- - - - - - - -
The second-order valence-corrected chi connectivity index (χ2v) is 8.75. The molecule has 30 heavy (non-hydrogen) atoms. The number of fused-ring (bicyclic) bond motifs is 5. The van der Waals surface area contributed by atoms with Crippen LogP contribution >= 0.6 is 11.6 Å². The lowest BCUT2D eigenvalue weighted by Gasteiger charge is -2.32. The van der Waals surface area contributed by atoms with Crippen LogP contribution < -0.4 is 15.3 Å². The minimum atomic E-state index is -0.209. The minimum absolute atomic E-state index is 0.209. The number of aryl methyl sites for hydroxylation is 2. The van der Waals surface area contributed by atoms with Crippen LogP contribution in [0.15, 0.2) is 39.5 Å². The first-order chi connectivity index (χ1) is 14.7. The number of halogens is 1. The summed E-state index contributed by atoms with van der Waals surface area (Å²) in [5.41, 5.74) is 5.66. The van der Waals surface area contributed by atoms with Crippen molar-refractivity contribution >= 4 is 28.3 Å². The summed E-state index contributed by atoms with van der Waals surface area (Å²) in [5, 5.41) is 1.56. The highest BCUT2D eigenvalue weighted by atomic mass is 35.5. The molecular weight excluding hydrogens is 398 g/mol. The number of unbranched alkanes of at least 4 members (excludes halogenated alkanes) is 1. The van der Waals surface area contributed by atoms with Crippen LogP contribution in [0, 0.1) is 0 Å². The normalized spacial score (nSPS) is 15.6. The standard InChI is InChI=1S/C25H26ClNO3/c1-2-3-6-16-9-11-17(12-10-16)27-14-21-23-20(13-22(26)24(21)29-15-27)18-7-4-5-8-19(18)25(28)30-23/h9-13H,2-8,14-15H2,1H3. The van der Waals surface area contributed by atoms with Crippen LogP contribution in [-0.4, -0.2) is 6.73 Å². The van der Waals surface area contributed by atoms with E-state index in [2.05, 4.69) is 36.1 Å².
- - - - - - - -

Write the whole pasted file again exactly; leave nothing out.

The second-order valence-corrected chi connectivity index (χ2v) is 8.75. The molecule has 30 heavy (non-hydrogen) atoms. The number of fused-ring (bicyclic) bond motifs is 5. The van der Waals surface area contributed by atoms with Crippen LogP contribution >= 0.6 is 11.6 Å². The lowest BCUT2D eigenvalue weighted by Gasteiger charge is -2.32. The van der Waals surface area contributed by atoms with Crippen LogP contribution < -0.4 is 15.3 Å². The minimum atomic E-state index is -0.209. The minimum absolute atomic E-state index is 0.209. The number of aryl methyl sites for hydroxylation is 2. The van der Waals surface area contributed by atoms with Crippen LogP contribution in [0.15, 0.2) is 39.5 Å². The first-order chi connectivity index (χ1) is 14.7. The number of halogens is 1. The summed E-state index contributed by atoms with van der Waals surface area (Å²) in [5.41, 5.74) is 5.66. The van der Waals surface area contributed by atoms with Crippen molar-refractivity contribution >= 4 is 28.3 Å². The summed E-state index contributed by atoms with van der Waals surface area (Å²) in [5, 5.41) is 1.56. The highest BCUT2D eigenvalue weighted by atomic mass is 35.5. The molecular weight excluding hydrogens is 398 g/mol. The number of unbranched alkanes of at least 4 members (excludes halogenated alkanes) is 1. The van der Waals surface area contributed by atoms with Crippen LogP contribution in [0, 0.1) is 0 Å². The normalized spacial score (nSPS) is 15.6. The standard InChI is InChI=1S/C25H26ClNO3/c1-2-3-6-16-9-11-17(12-10-16)27-14-21-23-20(13-22(26)24(21)29-15-27)18-7-4-5-8-19(18)25(28)30-23/h9-13H,2-8,14-15H2,1H3. The van der Waals surface area contributed by atoms with Crippen LogP contribution in [-0.4, -0.2) is 6.73 Å². The van der Waals surface area contributed by atoms with E-state index in [2.05, 4.69) is 36.1 Å².